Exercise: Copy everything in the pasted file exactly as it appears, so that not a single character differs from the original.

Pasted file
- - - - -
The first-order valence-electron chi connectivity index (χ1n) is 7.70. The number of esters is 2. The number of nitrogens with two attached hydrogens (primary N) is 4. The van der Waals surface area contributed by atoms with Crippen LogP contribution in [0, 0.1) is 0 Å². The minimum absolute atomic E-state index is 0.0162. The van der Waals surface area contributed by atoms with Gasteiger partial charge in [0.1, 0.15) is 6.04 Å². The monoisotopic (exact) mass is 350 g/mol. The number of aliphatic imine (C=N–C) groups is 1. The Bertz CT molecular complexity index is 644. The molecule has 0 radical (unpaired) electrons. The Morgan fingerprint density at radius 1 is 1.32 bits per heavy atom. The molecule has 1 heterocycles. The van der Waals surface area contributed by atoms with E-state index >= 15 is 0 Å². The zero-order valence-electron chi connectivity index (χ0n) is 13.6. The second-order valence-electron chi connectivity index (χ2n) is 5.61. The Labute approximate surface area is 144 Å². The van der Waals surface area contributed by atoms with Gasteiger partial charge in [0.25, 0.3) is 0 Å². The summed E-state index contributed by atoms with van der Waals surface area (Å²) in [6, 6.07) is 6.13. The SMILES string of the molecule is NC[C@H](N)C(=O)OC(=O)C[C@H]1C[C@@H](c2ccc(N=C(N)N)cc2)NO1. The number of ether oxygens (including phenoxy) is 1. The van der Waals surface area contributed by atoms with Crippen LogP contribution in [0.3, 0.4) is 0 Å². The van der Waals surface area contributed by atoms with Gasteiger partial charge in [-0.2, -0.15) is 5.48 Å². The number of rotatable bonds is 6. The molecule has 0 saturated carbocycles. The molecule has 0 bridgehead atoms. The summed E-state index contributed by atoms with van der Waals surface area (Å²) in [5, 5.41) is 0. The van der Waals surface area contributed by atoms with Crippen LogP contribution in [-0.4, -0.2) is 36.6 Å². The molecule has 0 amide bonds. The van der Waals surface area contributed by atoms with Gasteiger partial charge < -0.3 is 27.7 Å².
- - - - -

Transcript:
The first-order valence-electron chi connectivity index (χ1n) is 7.70. The number of esters is 2. The number of nitrogens with two attached hydrogens (primary N) is 4. The van der Waals surface area contributed by atoms with Crippen LogP contribution in [0, 0.1) is 0 Å². The minimum absolute atomic E-state index is 0.0162. The van der Waals surface area contributed by atoms with Gasteiger partial charge in [0.1, 0.15) is 6.04 Å². The monoisotopic (exact) mass is 350 g/mol. The number of aliphatic imine (C=N–C) groups is 1. The Bertz CT molecular complexity index is 644. The molecule has 0 radical (unpaired) electrons. The Morgan fingerprint density at radius 1 is 1.32 bits per heavy atom. The molecule has 1 heterocycles. The van der Waals surface area contributed by atoms with E-state index >= 15 is 0 Å². The zero-order valence-electron chi connectivity index (χ0n) is 13.6. The second-order valence-electron chi connectivity index (χ2n) is 5.61. The Labute approximate surface area is 144 Å². The van der Waals surface area contributed by atoms with Gasteiger partial charge in [0.25, 0.3) is 0 Å². The summed E-state index contributed by atoms with van der Waals surface area (Å²) in [6, 6.07) is 6.13. The SMILES string of the molecule is NC[C@H](N)C(=O)OC(=O)C[C@H]1C[C@@H](c2ccc(N=C(N)N)cc2)NO1. The number of ether oxygens (including phenoxy) is 1. The van der Waals surface area contributed by atoms with Crippen LogP contribution in [0.3, 0.4) is 0 Å². The van der Waals surface area contributed by atoms with Gasteiger partial charge in [-0.2, -0.15) is 5.48 Å². The number of rotatable bonds is 6. The molecule has 0 saturated carbocycles. The molecule has 0 bridgehead atoms. The summed E-state index contributed by atoms with van der Waals surface area (Å²) in [5, 5.41) is 0. The van der Waals surface area contributed by atoms with Crippen LogP contribution in [-0.4, -0.2) is 36.6 Å². The molecule has 0 amide bonds. The van der Waals surface area contributed by atoms with Gasteiger partial charge < -0.3 is 27.7 Å².